OpenMedia: https://openmedia.org/en/ca
Michael Geist: http://michaelgeist.ca/

CCPA’s coverage of the TPP:

The TPP and Canada by Scott Sinclair and Stewart Trew
TPP Will Cost Canada 58,000 Jobs, Won’t Grow Economy by Hadrian Mertins-Kirkwood

Reviewing the TPP: Trudeau’s best-case scenario by Scott Sinclair and Stewart Trew

– See more at: https://www.policyalternatives.ca/multimedia/altpolicy-episode-4#sthash.SNOTldX3.dpuf

Posted in TTIP - Free Trade agreement | Leave a comment

Capitalism’s growth problem by David F. Guccio

https://rwer.wordpress.com/2016/02/07/capitalisms-growth-problem/#more-22125
Contemporary capitalism has a big problem. And no one seems to be able to refute it.

The problem, as Robert J. Gordon sees it, is that economic growth is slowing down, it has been for decades, and there’s no prospect for a resumption of fast economic growth in the foreseeable future. After fifty (from 1920 to 1970) years of relatively fast growth, and a single decade (the 1950s) of spectacular growth, the prospects for continued growth seem to have dimmed after 1970.

In the century after the end of the Civil War, life in the United States changed beyond recognition. There was a revolution—an economic, rather than a political one—which freed people from an unremitting daily grind of manual labor and household drudgery and a life of darkness, isolation and early death. By the 1970s, many manual, outdoor jobs had been replaced by work in air-conditioned environments, housework was increasingly performed by machines, darkness was replaced by electric light, and isolation was replaced not only by travel, but also by color television, which brought the world into the living room. Most importantly, a newborn infant could expect to live not to the age of 45, but to 72. This economic revolution was unique—and unrepeatable, because so many of its achievements could happen only once. . .

Since 1970, economic growth has been dazzling and disappointing. This apparent paradox is resolved when we recognize that recent advances have mostly occurred in a narrow sphere of activity having to do with entertainment, communications and the collection and processing of information. For the rest of what humans care about—food, clothing, shelter, transportation, health and working conditions both inside and outside the home—progress has slowed since 1970, both qualitatively and quantitatively.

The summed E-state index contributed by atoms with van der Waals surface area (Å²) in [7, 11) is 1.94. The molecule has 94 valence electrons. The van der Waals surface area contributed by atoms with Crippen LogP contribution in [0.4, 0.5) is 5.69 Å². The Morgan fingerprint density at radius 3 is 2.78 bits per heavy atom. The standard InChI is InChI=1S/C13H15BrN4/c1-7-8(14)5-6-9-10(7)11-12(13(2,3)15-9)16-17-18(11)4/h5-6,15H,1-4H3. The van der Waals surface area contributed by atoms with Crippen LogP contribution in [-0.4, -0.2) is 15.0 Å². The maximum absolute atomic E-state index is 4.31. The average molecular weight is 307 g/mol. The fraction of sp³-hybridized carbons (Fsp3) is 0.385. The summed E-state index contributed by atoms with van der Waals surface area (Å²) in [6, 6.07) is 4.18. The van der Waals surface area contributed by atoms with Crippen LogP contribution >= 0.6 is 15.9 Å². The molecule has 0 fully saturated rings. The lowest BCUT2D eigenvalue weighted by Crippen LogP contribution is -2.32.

From what I have read, Gordon appears to privilege technical innovation over other factors (such as dispossessing non-capitalist producers and creating a large class of wage-laborers, concentrating them in factories and cities, and so on). He also seems to argue that the fruits of past economic growth were evenly distributed and that the drudgery of work itself has been eliminated.

Still, the idea that rapid economic growth took place during a relatively short period of time dispels one of the central myths of capitalism, much as the discovery that relative equality in the distribution of wealth and constant factor shares characterized an exceptional phase of capitalism…

We certainly don’t know what lies ahead. But, since the 1970s, we’ve witnessed growing inequality in the distribution of income and wealth, which resulted in and in turn was exacerbated by the most severe economic crisis since the 1930s. Capitalism’s legitimacy, based on “just deserts” and economic stability, was already being called into question. Decades of slow economic growth and the real possibility that that trend might continue for the foreseeable future mean that capitalism (not to mention those who spend their time celebrating capitalism’s successes and failing to imagine alternatives) has an even bigger problem.

Posted in 2011 | Leave a comment